Unitedhealth Group Optimas Award Winner for Vision
A two-pronged approach to staffing has enabled the health provider to hire more people at a cheaper rate, paving the way for rapid growth. By streamlining its recruiting team, UnitredHealth saved about $1 million in overhead in the first year alone.
Tom Valerius, vice president of recruitment services at UnitedHealth Group, sat in his Minnetonka, Minnesota, office in 2001 wondering how he would meet his company’s voracious staffing needs. By his estimates, more than 40,000 employees would have to be hired in the coming years to meet strategic business goals.
With six corporate divisions and a presence in all 50 states, this would be no small task. "I thought to myself, ‘I can have an internal recruitment staffing function of over 200 people, or I can do something smarter,’" Valerius recalls.
Ultimately, he opted to revamp the company’s recruitment operations. The process began by segmenting hires into two categories: those who would be staffed by an internal recruitment team, and those who would be recruited through outsourcing partners. Under the new strategy, in-house recruiters replaced search firms to fill decision-making positions, such as managers and executives with salaries of $100,000 or more. All other openings--in information technology, administration, consumer services and call centers--would be staffed by outsourcing specialists, including Hyrian and StraightSource.
The logic behind this two-pronged approach is that UnitedHealth could maximize control over the quality of candidates in influential posts, while at the same time reduce expenses by filling mass staffing orders with outsourcing partners--a more cost-effective method. Every position is important, but when you have to fill 700 jobs you can’t be as discriminating about each position, Valerius says.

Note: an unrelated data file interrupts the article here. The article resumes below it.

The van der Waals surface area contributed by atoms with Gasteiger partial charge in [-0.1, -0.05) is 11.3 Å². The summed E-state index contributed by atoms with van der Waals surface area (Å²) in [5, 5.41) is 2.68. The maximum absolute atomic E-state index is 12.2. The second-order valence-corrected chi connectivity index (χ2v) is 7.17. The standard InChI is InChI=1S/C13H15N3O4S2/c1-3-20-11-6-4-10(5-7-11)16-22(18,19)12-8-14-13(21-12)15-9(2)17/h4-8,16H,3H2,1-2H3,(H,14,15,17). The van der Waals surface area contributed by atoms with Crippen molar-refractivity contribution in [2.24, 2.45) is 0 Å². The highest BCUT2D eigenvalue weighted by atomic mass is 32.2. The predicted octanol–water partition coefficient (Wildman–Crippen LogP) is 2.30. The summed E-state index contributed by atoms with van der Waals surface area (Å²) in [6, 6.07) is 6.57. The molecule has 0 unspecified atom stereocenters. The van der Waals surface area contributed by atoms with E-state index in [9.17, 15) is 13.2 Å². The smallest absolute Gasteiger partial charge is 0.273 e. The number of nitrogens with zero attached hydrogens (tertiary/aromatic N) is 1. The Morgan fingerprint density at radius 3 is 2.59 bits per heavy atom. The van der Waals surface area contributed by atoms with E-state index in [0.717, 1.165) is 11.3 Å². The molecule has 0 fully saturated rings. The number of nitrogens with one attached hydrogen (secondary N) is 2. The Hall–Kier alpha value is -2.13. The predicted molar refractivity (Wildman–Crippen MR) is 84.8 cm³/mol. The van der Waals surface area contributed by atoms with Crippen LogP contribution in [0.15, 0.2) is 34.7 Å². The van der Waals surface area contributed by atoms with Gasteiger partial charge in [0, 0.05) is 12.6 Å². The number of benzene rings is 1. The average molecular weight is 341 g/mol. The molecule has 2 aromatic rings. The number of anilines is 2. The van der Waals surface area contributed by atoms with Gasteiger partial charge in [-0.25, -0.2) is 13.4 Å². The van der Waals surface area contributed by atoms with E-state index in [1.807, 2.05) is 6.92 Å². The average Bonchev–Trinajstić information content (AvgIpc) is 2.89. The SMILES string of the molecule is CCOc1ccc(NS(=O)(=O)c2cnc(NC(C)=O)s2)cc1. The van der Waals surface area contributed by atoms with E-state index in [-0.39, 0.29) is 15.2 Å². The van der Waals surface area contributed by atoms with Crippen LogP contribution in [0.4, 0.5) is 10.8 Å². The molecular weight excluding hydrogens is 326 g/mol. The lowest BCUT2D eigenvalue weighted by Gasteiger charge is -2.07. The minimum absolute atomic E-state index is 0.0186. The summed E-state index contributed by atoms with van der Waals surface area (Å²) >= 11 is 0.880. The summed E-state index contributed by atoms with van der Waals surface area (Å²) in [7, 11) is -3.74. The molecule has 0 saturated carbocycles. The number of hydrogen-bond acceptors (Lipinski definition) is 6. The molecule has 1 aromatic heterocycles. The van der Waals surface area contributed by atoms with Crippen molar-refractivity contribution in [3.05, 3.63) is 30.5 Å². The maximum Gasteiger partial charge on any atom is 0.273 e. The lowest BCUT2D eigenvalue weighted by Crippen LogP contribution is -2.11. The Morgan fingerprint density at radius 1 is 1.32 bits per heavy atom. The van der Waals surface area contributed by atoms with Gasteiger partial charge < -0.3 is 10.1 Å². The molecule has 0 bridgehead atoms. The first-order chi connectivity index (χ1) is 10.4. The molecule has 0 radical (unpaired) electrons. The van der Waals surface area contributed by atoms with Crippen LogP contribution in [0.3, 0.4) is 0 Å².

He drew from his previous experience in business development to negotiate with outsourcing partners. The contracts were structured on a volume basis, which means that the higher the staffing order that UnitedHealth places, the lower the price tag per capita. "This principle is no different than what happens at the retail level," Valerius notes. "You can get better prices for paper towels at Wal-Mart because of volume. They are moving volume."
In addition, the company centralized its staffing operations. With the help of Taleo, it was able to eliminate redundant work and infrastructure costs across its six divisions. This required adopting new technology and automating 105 human resource functions. The result was a leaner recruiting team, which was trimmed to 30 members, an 85 percent reduction. By streamlining its operations, UnitedHealth was able to save about $1 million on overhead during the first year alone.
But the biggest financial payoff has come from the savings in recruiting-related activities. Since UnitedHealth brought the recruitment of high-impact positions in-house, its expenses have dropped to $2 million--a savings of $10 million. Much of the cost reductions are attributed to the dispensing of search firms, which charged exorbitant fees.
Today the company is able to hire more people at a cheaper rate, paving the way for rapid growth in the near future. UnitedHealth plans to hire 18,000 staffers this year and an additional 19,500 in 2007.
"We are providing the fuel for the rocket to fly," Valerius says.
For its proactive efforts to meet its future staffing needs, UnitedHealth is the winner of the 2006 Optimas Award for Vision.
|THE MINNETONKA, MINNESOTA-BASED company is one of the largest providers of health services in the country, serving about 65 million people nationwide. UnitedHealth received the top spot in Forbes’ 2005 list of most admired health care companies. It has 40,000 employees.|
|UNITEDHEALTH GROUP is a diversified health and well-being company with six operating businesses: UnitedHealthcare, Ovations, AmeriChoice, Uniprise, Specialized Care Services and Ingenix. The company posted revenue of $45.37 billion in 2005 and is ranked No. 40 on the Fortune 500.|
Workforce Management, March 13, 2006, p. 30 -- Subscribe Now!